Tag Archives: James Craig

21st November – Deaths & Events in Northern Ireland Troubles

Key Events & Deaths on this day in Northern Ireland Troubles

21st November

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Wednesday 21 November 1973

Executive Agreed Agreement was reached between various political parties about the establishment of a power-sharing Executive to govern Northern Ireland. William Whitelaw, then Secretary of State for Northern Ireland, appeared on the steps of Stormont (with tears in his eyes) following the final negotiations. The Executive was to consist of 11 members.

[The actual composition was to be 6 Faulknerite Unionists, 4 Social Democratic and Labour Party (SDLP), and 1 Alliance Party of Northern Ireland (APNI). There were also to be 4 non-executive office holders who would not have a vote: 2 SDLP, 1 Unionist, and 1 APNI.] [ Political Developments. ]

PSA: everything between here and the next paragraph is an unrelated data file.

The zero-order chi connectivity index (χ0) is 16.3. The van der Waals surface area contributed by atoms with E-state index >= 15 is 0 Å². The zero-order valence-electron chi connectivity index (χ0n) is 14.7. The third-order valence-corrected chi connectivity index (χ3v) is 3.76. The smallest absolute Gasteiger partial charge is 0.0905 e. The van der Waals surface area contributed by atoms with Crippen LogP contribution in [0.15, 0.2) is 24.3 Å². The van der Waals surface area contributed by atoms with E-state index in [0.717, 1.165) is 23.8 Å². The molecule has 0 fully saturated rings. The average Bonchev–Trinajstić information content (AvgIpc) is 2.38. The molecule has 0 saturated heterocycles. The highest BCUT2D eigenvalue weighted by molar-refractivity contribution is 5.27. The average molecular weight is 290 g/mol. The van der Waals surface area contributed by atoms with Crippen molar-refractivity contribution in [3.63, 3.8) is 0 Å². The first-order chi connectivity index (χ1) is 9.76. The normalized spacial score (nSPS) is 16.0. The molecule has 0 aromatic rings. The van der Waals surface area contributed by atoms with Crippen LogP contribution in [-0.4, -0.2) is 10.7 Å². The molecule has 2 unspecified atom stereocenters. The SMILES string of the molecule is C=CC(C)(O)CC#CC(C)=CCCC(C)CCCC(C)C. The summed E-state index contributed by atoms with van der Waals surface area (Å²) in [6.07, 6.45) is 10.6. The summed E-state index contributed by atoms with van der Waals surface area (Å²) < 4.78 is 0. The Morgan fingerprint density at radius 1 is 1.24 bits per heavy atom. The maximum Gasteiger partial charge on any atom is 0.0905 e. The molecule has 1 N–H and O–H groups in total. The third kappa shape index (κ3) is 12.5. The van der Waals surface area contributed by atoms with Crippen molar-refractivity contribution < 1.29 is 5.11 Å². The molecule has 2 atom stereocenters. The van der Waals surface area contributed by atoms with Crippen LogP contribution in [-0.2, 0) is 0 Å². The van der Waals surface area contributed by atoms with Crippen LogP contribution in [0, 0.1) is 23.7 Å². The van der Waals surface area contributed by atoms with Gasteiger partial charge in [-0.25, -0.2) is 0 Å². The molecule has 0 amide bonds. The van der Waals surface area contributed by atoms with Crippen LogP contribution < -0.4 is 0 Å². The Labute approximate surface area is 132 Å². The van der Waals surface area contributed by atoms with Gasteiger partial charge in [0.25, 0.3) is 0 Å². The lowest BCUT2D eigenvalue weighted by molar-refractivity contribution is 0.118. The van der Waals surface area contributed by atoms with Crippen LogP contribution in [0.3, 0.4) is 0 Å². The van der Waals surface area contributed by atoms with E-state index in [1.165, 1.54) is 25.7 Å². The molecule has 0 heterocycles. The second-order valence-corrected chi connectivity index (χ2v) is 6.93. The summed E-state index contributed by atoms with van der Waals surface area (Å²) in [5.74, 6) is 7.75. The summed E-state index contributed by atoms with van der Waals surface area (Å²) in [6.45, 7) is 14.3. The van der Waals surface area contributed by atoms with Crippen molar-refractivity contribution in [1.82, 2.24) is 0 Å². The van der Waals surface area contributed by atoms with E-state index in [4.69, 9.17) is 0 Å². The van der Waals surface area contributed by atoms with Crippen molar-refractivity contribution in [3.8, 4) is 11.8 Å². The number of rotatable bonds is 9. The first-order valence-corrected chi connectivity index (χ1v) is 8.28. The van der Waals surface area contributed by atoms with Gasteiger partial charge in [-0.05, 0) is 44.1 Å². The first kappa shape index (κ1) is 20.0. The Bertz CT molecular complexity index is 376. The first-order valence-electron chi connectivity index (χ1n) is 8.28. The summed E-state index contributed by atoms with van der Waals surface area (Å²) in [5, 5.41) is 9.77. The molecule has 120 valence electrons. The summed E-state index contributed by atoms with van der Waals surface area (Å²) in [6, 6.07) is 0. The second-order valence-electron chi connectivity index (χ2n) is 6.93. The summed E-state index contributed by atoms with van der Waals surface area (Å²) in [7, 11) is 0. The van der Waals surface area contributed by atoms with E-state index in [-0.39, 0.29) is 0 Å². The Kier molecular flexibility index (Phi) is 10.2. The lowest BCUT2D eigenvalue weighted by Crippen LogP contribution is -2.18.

Thursday 21 November 1974

See Birmingham Pub Bombing

Birmingham Pub Bombs The Irish Republican Army (IRA) planted bombs in two public houses, the Mulberry Bush and the Tavern in the Town in Birmingham and killed a total of 21 civilians (two of whom died in the weeks following the explosions).

[There was widespread outrage amongst the general public and the British government came under pressure to be seen to be acting against the threat of further bombs. On 29 November 1974 the Prevention of Terrorism Act was passed. Six Irish men, the ‘Birmingham Six‘, were arrested and convicted of causing the explosions and served 16 years in prison before being freed on appeal on 14 March 1991.]

A Protestant civilian was found shot dead in Belfast. It was not clear who was responsible for the killing.

Wednesday 21 December 1977

The Irish Republican Army (IRA) carried out a series of fire-bomb attacks on hotels in Northern Ireland and damaged five hotels.

Wednesday 21 November 1984